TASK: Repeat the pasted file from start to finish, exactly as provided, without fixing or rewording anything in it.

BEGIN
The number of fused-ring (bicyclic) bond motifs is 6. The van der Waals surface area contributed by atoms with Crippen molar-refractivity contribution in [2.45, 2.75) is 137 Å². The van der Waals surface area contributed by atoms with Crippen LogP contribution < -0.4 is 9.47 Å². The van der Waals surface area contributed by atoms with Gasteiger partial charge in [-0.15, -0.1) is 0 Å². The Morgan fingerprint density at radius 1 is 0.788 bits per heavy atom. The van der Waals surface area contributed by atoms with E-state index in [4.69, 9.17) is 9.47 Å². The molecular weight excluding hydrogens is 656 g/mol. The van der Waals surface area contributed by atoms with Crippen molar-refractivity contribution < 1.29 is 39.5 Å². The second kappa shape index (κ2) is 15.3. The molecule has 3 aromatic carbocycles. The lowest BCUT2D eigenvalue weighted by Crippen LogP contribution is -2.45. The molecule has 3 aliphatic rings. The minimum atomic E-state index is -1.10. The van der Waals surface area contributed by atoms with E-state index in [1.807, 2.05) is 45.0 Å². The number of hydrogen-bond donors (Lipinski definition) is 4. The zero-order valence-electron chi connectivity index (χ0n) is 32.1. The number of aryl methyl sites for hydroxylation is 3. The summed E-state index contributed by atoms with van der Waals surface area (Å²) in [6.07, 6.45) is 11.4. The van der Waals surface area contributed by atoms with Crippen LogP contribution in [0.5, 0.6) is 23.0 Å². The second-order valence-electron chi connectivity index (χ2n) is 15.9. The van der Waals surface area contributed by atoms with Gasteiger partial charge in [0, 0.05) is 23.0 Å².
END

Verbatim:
The number of fused-ring (bicyclic) bond motifs is 6. The van der Waals surface area contributed by atoms with Crippen molar-refractivity contribution in [2.45, 2.75) is 137 Å². The van der Waals surface area contributed by atoms with Crippen LogP contribution < -0.4 is 9.47 Å². The van der Waals surface area contributed by atoms with Gasteiger partial charge in [-0.15, -0.1) is 0 Å². The Morgan fingerprint density at radius 1 is 0.788 bits per heavy atom. The van der Waals surface area contributed by atoms with E-state index in [4.69, 9.17) is 9.47 Å². The molecular weight excluding hydrogens is 656 g/mol. The van der Waals surface area contributed by atoms with Crippen molar-refractivity contribution < 1.29 is 39.5 Å². The second kappa shape index (κ2) is 15.3. The molecule has 3 aromatic carbocycles. The lowest BCUT2D eigenvalue weighted by Crippen LogP contribution is -2.45. The molecule has 3 aliphatic rings. The minimum atomic E-state index is -1.10. The van der Waals surface area contributed by atoms with E-state index in [1.807, 2.05) is 45.0 Å². The number of hydrogen-bond donors (Lipinski definition) is 4. The zero-order valence-electron chi connectivity index (χ0n) is 32.1. The number of aryl methyl sites for hydroxylation is 3. The summed E-state index contributed by atoms with van der Waals surface area (Å²) in [6.07, 6.45) is 11.4. The van der Waals surface area contributed by atoms with Crippen LogP contribution in [0.5, 0.6) is 23.0 Å². The second-order valence-electron chi connectivity index (χ2n) is 15.9. The van der Waals surface area contributed by atoms with Gasteiger partial charge in [0, 0.05) is 23.0 Å².